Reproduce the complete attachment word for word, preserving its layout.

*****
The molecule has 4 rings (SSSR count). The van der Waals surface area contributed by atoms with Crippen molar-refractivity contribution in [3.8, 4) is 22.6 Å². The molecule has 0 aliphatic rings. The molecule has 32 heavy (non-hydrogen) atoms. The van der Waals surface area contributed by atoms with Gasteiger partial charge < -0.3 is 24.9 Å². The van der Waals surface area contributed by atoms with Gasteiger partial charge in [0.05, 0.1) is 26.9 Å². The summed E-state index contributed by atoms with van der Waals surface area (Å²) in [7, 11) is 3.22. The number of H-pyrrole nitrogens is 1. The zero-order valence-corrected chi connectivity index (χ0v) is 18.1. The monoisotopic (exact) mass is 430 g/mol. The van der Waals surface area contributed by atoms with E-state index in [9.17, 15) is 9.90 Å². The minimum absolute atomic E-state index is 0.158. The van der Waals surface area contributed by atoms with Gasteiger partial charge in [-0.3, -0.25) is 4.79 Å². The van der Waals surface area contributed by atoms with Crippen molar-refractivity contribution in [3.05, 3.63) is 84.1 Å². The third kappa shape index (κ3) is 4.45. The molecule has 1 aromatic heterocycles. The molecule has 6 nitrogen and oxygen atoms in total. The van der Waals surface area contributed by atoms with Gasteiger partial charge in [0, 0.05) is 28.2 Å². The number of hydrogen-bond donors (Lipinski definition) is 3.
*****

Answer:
The molecule has 4 rings (SSSR count). The van der Waals surface area contributed by atoms with Crippen molar-refractivity contribution in [3.8, 4) is 22.6 Å². The molecule has 0 aliphatic rings. The molecule has 32 heavy (non-hydrogen) atoms. The van der Waals surface area contributed by atoms with Gasteiger partial charge < -0.3 is 24.9 Å². The van der Waals surface area contributed by atoms with Gasteiger partial charge in [0.05, 0.1) is 26.9 Å². The summed E-state index contributed by atoms with van der Waals surface area (Å²) in [7, 11) is 3.22. The number of H-pyrrole nitrogens is 1. The zero-order valence-corrected chi connectivity index (χ0v) is 18.1. The monoisotopic (exact) mass is 430 g/mol. The van der Waals surface area contributed by atoms with E-state index in [9.17, 15) is 9.90 Å². The minimum absolute atomic E-state index is 0.158. The van der Waals surface area contributed by atoms with Gasteiger partial charge in [-0.3, -0.25) is 4.79 Å². The van der Waals surface area contributed by atoms with Crippen molar-refractivity contribution in [3.05, 3.63) is 84.1 Å². The third kappa shape index (κ3) is 4.45. The molecule has 1 aromatic heterocycles. The molecule has 6 nitrogen and oxygen atoms in total. The van der Waals surface area contributed by atoms with Gasteiger partial charge in [0, 0.05) is 28.2 Å². The number of hydrogen-bond donors (Lipinski definition) is 3.